To Have & To Hold

February 1, 2018


I was there when he took his last breath.  His name is Doug and at some point over the last nearly twenty years, he became family to me.  The details of those years don’t matter to you, but they included a souped-up golf cart, Joy’s House, family meals, a really cool Harley, a backhoe and lots of other heavy machinery.  Doug was a guy’s guy.  He’s the guy that you called for…well, just about anything from a flat tire to setting off fireworks to moving day to digging a basement to moving deep snow.  He was a lot of things to a lot of people.  But he was always your guy.

I was there when he took his last breath. Knowing that he was dying was tough, but being there when he was dying was absolutely beautiful.

When Phyllis, his fiancé, called me on Doug’s last day of life, she told me to hurry because he was transitioning.  When I got to the house, his mom, dad and other family and friends were there…preparing.  I went to the bedroom to see him.  By his head, Phyllis had placed a cross that I had given to him a week prior at the hospital.  I told him that I was remiss that I had not asked to pray with him that day and Phyllis gently said, “It’s not too late.”  And so the three of us held hands, Doug’s hand in ours, and we prayed.  We prayed for love.  We prayed for redemption.  We prayed for transition and peace.

When we were done, I remembered that I had their marriage ceremony on my computer.  So I ran to my car to get it.  When I came back in, Doug’s mom and dad and everyone were gathered around Doug in the bed.  Phyllis was lying cradled around him and even his beloved dog joined us at one point, placing her paws up on her dad’s legs.

We passed around the cross, each taking a moment to hold it and pray and then passed it on to the next. We opened in prayer, sharing, John 3:16

“For God so loved the world, that He gave His only son,

that whoever believes in Him should not perish

but should have eternal life.”

I encouraged them both to look inside their hearts to think about the life that had led them to that day. And after a moment, asked them to stop to realize that nothing compares to the two of them together.  I said, “You are natural together.  You have a beautiful way of bringing out the best in each other and while I know this isn’t how you planned your marriage, this is the way that it was always supposed to be – at this very moment.  God had today planned for you all along.”

Phyllis then took the cross and placed it in Doug’s hand and put her hand over his.  I asked, “Do you Phyllis, take Doug, to be your beloved spouse, knowing in your heart that you will be a faithful friend, and a loving companion all of your days and moments of life?”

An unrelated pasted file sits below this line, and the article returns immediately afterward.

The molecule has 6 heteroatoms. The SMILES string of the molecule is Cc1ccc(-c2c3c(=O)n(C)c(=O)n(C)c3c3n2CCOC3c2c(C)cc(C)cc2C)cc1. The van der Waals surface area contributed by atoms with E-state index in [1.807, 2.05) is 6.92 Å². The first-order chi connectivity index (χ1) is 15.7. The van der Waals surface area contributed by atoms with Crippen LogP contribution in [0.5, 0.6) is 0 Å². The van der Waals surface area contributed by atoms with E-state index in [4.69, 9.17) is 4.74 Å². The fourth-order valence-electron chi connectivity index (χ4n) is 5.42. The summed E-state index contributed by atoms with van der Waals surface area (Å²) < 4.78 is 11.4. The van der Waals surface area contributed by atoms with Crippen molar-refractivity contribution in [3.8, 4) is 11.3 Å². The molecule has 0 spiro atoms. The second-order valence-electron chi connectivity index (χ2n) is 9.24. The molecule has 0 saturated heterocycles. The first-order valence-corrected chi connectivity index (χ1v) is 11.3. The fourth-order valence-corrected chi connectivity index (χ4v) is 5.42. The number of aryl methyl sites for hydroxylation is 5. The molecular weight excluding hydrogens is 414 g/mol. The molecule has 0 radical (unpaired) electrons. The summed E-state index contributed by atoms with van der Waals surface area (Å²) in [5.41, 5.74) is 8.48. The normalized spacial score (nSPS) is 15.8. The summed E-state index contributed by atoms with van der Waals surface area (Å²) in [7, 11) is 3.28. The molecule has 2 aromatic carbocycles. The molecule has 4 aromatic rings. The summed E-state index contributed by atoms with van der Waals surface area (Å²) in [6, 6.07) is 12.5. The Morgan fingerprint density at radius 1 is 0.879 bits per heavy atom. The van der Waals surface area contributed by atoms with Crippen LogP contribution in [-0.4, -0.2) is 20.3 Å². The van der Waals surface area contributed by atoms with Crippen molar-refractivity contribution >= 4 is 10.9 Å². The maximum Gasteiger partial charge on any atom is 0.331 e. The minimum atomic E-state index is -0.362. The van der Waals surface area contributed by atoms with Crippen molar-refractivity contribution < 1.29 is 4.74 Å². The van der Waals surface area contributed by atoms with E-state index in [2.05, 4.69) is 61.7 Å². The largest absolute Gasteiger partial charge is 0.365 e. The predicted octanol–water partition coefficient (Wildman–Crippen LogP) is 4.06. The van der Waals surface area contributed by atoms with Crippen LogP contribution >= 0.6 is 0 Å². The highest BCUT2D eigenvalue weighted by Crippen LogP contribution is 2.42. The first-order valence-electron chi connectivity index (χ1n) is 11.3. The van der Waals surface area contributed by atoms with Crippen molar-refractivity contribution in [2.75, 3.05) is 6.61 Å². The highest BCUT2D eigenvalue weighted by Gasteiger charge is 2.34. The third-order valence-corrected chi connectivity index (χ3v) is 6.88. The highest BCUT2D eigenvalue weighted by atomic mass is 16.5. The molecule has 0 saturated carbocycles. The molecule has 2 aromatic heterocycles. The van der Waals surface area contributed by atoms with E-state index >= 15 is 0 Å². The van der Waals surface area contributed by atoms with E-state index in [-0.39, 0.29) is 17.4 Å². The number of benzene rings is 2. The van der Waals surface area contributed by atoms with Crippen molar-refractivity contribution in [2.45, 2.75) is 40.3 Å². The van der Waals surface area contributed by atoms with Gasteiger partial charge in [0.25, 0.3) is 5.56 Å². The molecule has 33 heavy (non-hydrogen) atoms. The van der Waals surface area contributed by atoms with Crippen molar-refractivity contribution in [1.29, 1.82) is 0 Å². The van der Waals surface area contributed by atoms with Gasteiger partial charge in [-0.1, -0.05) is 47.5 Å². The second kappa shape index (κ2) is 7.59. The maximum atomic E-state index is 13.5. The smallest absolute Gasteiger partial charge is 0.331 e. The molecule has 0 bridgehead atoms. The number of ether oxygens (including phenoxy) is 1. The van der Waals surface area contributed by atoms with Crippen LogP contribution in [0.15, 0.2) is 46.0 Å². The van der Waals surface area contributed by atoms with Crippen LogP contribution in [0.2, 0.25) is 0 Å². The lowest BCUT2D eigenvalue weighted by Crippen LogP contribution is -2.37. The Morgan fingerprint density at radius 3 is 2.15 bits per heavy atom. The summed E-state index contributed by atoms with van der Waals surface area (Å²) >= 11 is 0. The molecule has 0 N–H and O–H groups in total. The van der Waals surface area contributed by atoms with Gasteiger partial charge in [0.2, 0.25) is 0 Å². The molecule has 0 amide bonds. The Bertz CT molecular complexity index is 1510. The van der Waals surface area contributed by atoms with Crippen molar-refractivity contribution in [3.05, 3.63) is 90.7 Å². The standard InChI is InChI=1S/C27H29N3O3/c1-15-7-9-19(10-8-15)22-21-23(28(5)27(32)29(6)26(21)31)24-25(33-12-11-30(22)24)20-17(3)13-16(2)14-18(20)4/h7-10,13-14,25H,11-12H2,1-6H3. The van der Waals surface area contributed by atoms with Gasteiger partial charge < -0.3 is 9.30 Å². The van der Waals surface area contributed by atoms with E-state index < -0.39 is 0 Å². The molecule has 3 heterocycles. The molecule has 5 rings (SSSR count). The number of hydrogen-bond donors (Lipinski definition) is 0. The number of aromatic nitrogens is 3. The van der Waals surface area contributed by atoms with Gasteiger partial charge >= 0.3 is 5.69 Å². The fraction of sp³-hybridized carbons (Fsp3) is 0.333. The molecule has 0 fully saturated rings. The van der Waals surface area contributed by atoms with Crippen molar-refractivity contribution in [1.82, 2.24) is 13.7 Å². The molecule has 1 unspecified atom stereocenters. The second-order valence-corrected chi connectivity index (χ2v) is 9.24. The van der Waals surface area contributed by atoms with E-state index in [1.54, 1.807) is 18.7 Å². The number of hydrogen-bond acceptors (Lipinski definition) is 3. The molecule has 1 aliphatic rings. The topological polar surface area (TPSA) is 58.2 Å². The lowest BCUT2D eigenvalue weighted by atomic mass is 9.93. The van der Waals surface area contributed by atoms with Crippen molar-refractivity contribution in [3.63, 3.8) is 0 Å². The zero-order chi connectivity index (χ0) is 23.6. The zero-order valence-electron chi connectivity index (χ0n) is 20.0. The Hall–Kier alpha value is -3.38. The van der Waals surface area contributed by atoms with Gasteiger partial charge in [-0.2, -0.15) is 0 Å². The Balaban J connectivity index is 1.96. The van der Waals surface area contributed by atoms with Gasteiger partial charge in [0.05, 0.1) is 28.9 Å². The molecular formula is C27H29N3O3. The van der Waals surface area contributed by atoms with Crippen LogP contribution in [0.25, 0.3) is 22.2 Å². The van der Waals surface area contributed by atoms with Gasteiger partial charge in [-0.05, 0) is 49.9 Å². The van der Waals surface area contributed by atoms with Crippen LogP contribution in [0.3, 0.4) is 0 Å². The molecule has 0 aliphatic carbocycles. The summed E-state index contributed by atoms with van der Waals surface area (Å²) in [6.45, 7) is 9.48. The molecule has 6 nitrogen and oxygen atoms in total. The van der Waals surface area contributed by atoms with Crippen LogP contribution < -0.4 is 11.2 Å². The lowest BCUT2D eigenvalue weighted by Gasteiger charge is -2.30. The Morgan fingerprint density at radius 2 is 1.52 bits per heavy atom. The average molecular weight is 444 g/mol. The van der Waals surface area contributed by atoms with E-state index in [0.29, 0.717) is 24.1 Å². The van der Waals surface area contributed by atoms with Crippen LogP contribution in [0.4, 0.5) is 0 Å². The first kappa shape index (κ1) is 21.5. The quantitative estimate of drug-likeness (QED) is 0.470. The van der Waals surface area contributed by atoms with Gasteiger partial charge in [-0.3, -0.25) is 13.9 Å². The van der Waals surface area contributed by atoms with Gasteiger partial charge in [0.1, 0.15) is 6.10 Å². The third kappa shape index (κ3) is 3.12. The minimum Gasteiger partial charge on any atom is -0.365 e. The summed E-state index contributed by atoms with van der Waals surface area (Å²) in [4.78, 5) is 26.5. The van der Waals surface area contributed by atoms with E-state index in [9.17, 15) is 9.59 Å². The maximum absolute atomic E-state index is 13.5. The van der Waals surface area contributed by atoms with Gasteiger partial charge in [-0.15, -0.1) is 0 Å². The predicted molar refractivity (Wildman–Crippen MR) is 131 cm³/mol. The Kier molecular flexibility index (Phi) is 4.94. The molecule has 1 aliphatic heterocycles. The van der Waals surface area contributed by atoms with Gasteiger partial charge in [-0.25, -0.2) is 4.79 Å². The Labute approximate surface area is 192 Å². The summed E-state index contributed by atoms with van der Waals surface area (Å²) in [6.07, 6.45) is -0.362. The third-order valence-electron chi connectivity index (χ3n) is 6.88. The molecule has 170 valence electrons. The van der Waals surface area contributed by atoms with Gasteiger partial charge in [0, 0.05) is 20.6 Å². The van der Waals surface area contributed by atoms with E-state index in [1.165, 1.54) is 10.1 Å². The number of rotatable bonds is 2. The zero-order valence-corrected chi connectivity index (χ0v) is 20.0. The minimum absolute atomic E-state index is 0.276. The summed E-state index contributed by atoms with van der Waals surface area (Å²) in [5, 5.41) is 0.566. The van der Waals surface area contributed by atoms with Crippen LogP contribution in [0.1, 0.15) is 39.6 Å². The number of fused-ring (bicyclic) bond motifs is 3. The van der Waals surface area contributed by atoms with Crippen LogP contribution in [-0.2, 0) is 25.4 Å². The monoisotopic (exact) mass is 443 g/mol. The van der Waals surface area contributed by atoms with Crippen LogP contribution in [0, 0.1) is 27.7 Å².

Without hesitation, she said, “I do.”  I asked the same of Doug.

Knowing that he couldn’t respond, I looked him in the eyes and told him that I knew he would say, “I do” if he could.  After the vows, I shared a poem.

 I Choose You

To be no other than yourself,

Loving what I know of you,

And trusting who you will become.

I will respect and honor you

Always and in all ways.

With you I pledge to repair

One small piece of the world.

I take you to be my spouse,

To have and to hold,

In tears and in laughter,

In sickness and in health,

To love and to cherish,

From this day forward,

In this world and the next.


At that point, I told them that if there had been any power legally vested in me, it was at that time that I would have pronounced them man and wife.  I heard echoes of the sentiment in the room – things like “you’ve been married in my heart for years” and “that’s good enough for me.”

And then Doug dropped his head to one side.  Many of us left the room, leaving Phyllis, his mom, dad and stepmom behind and within minutes, he was gone.

There will never be any words to describe the privilege it was to pray with him at the very end of his life…and that commitment ceremony…I really think he was waiting for that.  I am honored to have known Doug for the last twenty years.  But there is something indescribable about being there at the end of his life, about loving him at his most vulnerable.  He was surrounded by pure love. I can only wish that we all feel that intensity if not at the end of our lives, at least just once.

God bless,